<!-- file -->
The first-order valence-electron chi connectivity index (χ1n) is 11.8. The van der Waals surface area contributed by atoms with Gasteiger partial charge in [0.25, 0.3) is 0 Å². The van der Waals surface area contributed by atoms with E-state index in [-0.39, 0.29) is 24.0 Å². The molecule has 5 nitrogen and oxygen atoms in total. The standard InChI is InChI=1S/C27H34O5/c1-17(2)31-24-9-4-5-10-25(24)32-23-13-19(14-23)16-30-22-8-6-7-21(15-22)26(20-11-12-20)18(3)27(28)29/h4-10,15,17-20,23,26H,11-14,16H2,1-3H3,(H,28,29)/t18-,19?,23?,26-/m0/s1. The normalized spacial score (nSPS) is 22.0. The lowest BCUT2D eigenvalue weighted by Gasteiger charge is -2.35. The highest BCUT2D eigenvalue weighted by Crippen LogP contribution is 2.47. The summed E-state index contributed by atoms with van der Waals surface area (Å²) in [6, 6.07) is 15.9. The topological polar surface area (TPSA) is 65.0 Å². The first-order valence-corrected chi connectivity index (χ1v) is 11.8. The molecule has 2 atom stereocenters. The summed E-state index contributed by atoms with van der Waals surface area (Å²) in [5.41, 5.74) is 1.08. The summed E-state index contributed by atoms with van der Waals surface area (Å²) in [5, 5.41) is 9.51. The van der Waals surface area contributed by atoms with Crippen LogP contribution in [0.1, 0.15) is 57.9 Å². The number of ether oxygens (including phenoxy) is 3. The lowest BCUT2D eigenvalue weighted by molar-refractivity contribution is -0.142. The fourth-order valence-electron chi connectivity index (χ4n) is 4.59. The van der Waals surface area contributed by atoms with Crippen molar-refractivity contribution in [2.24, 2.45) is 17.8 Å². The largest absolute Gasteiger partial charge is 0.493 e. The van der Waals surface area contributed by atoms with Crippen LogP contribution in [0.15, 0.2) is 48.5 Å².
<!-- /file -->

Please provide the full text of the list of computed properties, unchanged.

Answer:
The first-order valence-electron chi connectivity index (χ1n) is 11.8. The van der Waals surface area contributed by atoms with Gasteiger partial charge in [0.25, 0.3) is 0 Å². The van der Waals surface area contributed by atoms with E-state index in [-0.39, 0.29) is 24.0 Å². The molecule has 5 nitrogen and oxygen atoms in total. The standard InChI is InChI=1S/C27H34O5/c1-17(2)31-24-9-4-5-10-25(24)32-23-13-19(14-23)16-30-22-8-6-7-21(15-22)26(20-11-12-20)18(3)27(28)29/h4-10,15,17-20,23,26H,11-14,16H2,1-3H3,(H,28,29)/t18-,19?,23?,26-/m0/s1. The normalized spacial score (nSPS) is 22.0. The lowest BCUT2D eigenvalue weighted by Gasteiger charge is -2.35. The highest BCUT2D eigenvalue weighted by Crippen LogP contribution is 2.47. The summed E-state index contributed by atoms with van der Waals surface area (Å²) in [6, 6.07) is 15.9. The topological polar surface area (TPSA) is 65.0 Å². The first-order valence-corrected chi connectivity index (χ1v) is 11.8. The molecule has 2 atom stereocenters. The summed E-state index contributed by atoms with van der Waals surface area (Å²) in [5.41, 5.74) is 1.08. The summed E-state index contributed by atoms with van der Waals surface area (Å²) in [5, 5.41) is 9.51. The van der Waals surface area contributed by atoms with Crippen LogP contribution in [0.1, 0.15) is 57.9 Å². The number of ether oxygens (including phenoxy) is 3. The lowest BCUT2D eigenvalue weighted by molar-refractivity contribution is -0.142. The fourth-order valence-electron chi connectivity index (χ4n) is 4.59. The van der Waals surface area contributed by atoms with Crippen molar-refractivity contribution in [2.24, 2.45) is 17.8 Å². The largest absolute Gasteiger partial charge is 0.493 e. The van der Waals surface area contributed by atoms with Crippen LogP contribution in [0.15, 0.2) is 48.5 Å².